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Church restoration project to go ahead

PUBLISHED: 09:00 12 June 2009 | UPDATED: 08:15 01 August 2010

UNIQUE windows painted by the famous Victorian stained glass designer artist Charles Kempe are to be the subject of an important restoration project at Barsham Church.

UNIQUE windows painted by the famous Victorian stained glass designer artist Charles Kempe are to be the subject of an important restoration project at Barsham Church.

The Church, which also boasts a medieval rood which is lit up by the sun on the equinox, recently secured the funds for a project estimated to cost around £40,000.

Restoration work will also be done to the Trafalgar Centenary window on the south side of the church.

The money for the project, which should start in the autumn, has been raised via a number of avenues. £200 was made when 150 people came to watch the equinox phenomenon at the Church, and the Church also received a grant of £10,000 from National Church Trust. This was added to a similar grant from the Suffolk Historic Church Trust.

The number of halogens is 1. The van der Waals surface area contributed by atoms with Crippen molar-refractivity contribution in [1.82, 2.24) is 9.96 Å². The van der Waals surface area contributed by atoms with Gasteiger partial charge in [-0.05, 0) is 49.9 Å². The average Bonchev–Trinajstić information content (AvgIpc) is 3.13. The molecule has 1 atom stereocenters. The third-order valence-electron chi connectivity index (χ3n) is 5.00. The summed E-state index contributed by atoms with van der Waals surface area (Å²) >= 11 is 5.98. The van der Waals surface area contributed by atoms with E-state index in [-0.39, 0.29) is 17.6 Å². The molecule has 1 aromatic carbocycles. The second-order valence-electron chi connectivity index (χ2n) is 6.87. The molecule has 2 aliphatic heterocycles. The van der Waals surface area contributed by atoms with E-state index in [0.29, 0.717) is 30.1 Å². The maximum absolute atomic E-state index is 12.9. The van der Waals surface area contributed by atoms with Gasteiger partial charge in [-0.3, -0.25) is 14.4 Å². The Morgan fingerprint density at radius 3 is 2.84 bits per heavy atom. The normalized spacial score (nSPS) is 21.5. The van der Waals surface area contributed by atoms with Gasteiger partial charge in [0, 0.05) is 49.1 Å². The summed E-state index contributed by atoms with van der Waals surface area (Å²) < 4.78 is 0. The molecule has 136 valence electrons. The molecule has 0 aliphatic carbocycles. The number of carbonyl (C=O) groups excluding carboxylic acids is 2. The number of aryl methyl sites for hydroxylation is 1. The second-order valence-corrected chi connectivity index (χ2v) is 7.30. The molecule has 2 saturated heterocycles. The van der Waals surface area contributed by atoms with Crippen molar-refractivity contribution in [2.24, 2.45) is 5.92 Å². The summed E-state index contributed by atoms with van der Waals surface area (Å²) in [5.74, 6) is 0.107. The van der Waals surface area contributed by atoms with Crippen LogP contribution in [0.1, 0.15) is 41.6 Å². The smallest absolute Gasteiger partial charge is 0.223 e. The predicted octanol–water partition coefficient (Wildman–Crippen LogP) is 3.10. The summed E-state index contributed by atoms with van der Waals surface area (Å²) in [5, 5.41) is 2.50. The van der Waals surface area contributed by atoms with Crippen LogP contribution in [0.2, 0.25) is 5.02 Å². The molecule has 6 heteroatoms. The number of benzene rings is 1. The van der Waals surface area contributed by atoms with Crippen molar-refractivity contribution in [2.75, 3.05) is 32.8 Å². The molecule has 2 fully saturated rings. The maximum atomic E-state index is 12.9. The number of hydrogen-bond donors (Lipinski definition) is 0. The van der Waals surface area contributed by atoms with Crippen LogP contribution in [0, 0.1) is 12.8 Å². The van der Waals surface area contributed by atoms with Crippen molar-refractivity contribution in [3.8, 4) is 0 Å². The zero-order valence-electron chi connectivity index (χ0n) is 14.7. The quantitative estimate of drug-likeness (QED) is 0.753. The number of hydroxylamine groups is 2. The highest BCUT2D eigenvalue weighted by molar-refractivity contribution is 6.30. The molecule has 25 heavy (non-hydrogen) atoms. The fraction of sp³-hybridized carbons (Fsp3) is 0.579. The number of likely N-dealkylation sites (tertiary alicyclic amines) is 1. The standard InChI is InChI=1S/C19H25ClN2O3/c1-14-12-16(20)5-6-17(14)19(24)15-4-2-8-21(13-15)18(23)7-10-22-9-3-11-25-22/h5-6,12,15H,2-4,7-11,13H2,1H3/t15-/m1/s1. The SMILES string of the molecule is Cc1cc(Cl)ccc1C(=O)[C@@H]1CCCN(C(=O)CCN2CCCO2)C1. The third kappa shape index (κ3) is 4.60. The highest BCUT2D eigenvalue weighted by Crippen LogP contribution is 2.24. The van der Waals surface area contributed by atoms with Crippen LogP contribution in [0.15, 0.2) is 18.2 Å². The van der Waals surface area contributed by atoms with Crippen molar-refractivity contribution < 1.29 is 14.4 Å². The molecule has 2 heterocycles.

They recently received further grants of £15,000 from HB Allen Charitable Trust and £500 from the Alfred Williams Trust.

The diamond-shaped panels, with diamond tracery covering the outer face of the gable, will each have to be removed and inspected, costing roughly £550 each to restore.

Several of the faces on the panels have been worn away over time.

“Hopefully it will just bring them back to the quality they were before,” said Rev John Buchanan, Secretary at the Church. “And now they will be safe for another 50 or 60 years, perhaps 100.”

Charles Kempe was commissioned to design and paint each of the panels, as their unique shape required a highly-skilled artist.

He painted the glass from 1870 to 1880, when he was a noted artist but still quite young. He had only set up his glass works a year before, and Barsham's east end window is now the earliest example of his work in Suffolk still in its original position.

Unfortunately Mr Kempe mixed the mineral borax with the paint, a fashion of the time to help the paint stick to the glass. This method was stopped in 1880 because they realised it eroded the paint over time, the effects of which you can now see on the windows.

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